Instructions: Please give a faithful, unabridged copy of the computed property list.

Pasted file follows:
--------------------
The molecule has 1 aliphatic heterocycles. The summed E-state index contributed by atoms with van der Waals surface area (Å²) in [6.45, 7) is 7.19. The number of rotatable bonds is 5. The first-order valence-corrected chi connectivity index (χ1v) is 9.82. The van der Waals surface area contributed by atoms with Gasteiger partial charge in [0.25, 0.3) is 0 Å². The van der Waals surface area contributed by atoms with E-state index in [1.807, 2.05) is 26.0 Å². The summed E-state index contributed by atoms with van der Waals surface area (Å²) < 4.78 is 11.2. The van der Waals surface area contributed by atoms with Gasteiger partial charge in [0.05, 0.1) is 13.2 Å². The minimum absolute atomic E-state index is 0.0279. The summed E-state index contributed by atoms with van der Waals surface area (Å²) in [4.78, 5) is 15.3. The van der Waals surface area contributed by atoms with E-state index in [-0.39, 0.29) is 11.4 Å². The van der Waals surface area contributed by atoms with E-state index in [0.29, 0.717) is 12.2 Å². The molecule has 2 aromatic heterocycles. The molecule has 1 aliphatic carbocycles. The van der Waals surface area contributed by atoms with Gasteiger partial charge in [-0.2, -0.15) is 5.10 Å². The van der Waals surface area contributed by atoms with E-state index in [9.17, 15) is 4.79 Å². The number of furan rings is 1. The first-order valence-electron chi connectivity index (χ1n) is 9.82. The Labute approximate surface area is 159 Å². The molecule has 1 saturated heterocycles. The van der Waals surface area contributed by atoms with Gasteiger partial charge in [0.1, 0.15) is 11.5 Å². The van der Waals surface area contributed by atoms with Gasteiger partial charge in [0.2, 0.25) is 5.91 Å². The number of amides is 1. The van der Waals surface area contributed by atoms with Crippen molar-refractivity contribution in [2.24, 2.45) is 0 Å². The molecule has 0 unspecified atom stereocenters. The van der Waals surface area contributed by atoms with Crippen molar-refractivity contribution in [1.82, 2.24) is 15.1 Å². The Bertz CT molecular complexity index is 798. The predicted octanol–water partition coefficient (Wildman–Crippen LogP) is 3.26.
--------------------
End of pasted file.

The molecule has 1 aliphatic heterocycles. The summed E-state index contributed by atoms with van der Waals surface area (Å²) in [6.45, 7) is 7.19. The number of rotatable bonds is 5. The first-order valence-corrected chi connectivity index (χ1v) is 9.82. The van der Waals surface area contributed by atoms with Gasteiger partial charge in [0.25, 0.3) is 0 Å². The van der Waals surface area contributed by atoms with E-state index in [1.807, 2.05) is 26.0 Å². The summed E-state index contributed by atoms with van der Waals surface area (Å²) < 4.78 is 11.2. The van der Waals surface area contributed by atoms with Gasteiger partial charge in [0.05, 0.1) is 13.2 Å². The minimum absolute atomic E-state index is 0.0279. The summed E-state index contributed by atoms with van der Waals surface area (Å²) in [4.78, 5) is 15.3. The van der Waals surface area contributed by atoms with E-state index in [-0.39, 0.29) is 11.4 Å². The van der Waals surface area contributed by atoms with E-state index in [0.29, 0.717) is 12.2 Å². The molecule has 2 aromatic heterocycles. The molecule has 1 aliphatic carbocycles. The van der Waals surface area contributed by atoms with Gasteiger partial charge in [-0.2, -0.15) is 5.10 Å². The van der Waals surface area contributed by atoms with E-state index in [9.17, 15) is 4.79 Å². The number of furan rings is 1. The first-order valence-electron chi connectivity index (χ1n) is 9.82. The Labute approximate surface area is 159 Å². The molecule has 1 saturated heterocycles. The van der Waals surface area contributed by atoms with Gasteiger partial charge in [0.1, 0.15) is 11.5 Å². The van der Waals surface area contributed by atoms with Gasteiger partial charge in [0.2, 0.25) is 5.91 Å². The number of amides is 1. The van der Waals surface area contributed by atoms with Crippen molar-refractivity contribution in [2.24, 2.45) is 0 Å². The molecule has 0 unspecified atom stereocenters. The van der Waals surface area contributed by atoms with Crippen molar-refractivity contribution in [1.82, 2.24) is 15.1 Å². The Bertz CT molecular complexity index is 798. The predicted octanol–water partition coefficient (Wildman–Crippen LogP) is 3.26.